It is common knowledge that Hispanic culture characterizes for being expressive, and highly connected. These characteristics make us wonderful additions to parties, gatherings, and celebrations, but in the workplace that expressiveness tends to be a challenge for others. We are expected to get every Happy Hour going, we are the Life of the party, but remain confirmative at company meetings even if we have something valuable to contribute.
Another behavioral drive is collectiveness, defined as our preference to receive praise and criticism in a group setting. We believe that credit and criticism belong to the team, we work hard so that our TEAM gets attention and rewards but in the traditional workplace individualism is the way to go. Individuals are encouraged to seek credit to move their career forward we, Hispanic Employees, would benefit from coaching from mentors and allies to effectively navigate the nuances of the traditional workplace.
Moments of value are elevating, legitimizing, and humanizing for underrepresented employees. Instead of planning the next Taco Night, let’s think about creating moments that lead to positive change. Moments that allow ALL of us to embrace our differences and develop a deep sense of purpose and connection in the workplace.
Understanding that workplace culture happens whether we focus on it or not is the best lesson we can take from this Hispanic Heritage Month. As employers, business leaders, business owner, and culture creators, leaning into our people is the real secret to success. Becoming Intentional about the culture we want to promote is the best way to generate authentic employee engagement and discover what different employees might want and need to feel purpose driven and not just part of a stereotype that is celebrated once a year.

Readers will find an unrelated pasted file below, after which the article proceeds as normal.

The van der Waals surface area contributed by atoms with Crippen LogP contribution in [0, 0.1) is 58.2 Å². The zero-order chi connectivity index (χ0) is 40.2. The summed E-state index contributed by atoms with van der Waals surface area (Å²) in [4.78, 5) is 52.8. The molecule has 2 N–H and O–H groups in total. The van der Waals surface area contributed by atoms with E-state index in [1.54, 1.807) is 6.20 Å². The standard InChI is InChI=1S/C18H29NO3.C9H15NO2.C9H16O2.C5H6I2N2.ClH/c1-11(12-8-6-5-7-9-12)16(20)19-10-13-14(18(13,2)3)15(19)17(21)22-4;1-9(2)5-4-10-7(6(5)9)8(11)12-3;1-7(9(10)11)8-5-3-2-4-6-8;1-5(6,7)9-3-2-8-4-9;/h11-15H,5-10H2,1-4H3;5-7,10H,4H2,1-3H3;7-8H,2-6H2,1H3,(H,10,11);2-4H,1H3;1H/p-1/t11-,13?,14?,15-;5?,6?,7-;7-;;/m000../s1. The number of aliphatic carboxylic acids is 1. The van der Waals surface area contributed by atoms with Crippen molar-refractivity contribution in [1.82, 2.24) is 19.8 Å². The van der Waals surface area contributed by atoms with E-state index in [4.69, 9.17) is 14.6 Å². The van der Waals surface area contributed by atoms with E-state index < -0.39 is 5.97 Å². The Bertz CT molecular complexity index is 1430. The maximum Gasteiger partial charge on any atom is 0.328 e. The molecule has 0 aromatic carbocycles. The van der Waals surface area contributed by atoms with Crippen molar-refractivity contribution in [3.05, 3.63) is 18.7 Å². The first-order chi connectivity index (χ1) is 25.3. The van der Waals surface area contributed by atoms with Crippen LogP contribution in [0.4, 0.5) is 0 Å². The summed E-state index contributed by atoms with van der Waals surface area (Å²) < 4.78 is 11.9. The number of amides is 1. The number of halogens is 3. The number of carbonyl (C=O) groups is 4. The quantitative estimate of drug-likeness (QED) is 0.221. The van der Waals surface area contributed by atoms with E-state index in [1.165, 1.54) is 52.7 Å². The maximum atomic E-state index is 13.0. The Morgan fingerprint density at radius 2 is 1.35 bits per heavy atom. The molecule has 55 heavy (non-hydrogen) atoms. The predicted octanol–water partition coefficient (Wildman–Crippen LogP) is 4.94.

Adriana Vaccaro, MBA SHRM-SCP is the founder of Culture Redesigned LLC She specializes in helping companies build winning teams that deliver on their goals. Rather than traditional consulting techniques, her company uses Behavioral Science Data to align Human Capital with Business Results. Adriana is an experienced Human Resources leader, her areas of expertise include employee engagement, DEI strategy, change management, and training and development. Adriana is passionate about diversity and inclusion as drivers of economic growth. She leads multiple local initiatives empowering minorities and diverse ethnic groups to embrace the American Dream. Born in Colombia and naturalized citizen of the United States, Adriana earned a Bachelor of Science in Marketing and Advertising and a Master of Business Administration from Nichols College. She is a Senior Certified Professional by the Society of HR Management, Certified Executive Coach, Six Sigma Black Belt, Certified PI Partner, and member of the Delta Mu Delta honor society of International Business. Adriana also serves as a Board Director of the Staffing Advisory Group in Washington DC
Membership Chair for the Diverse Professional Roundtable Worcester County Coach Lead for the Latino Economic Development Corporation.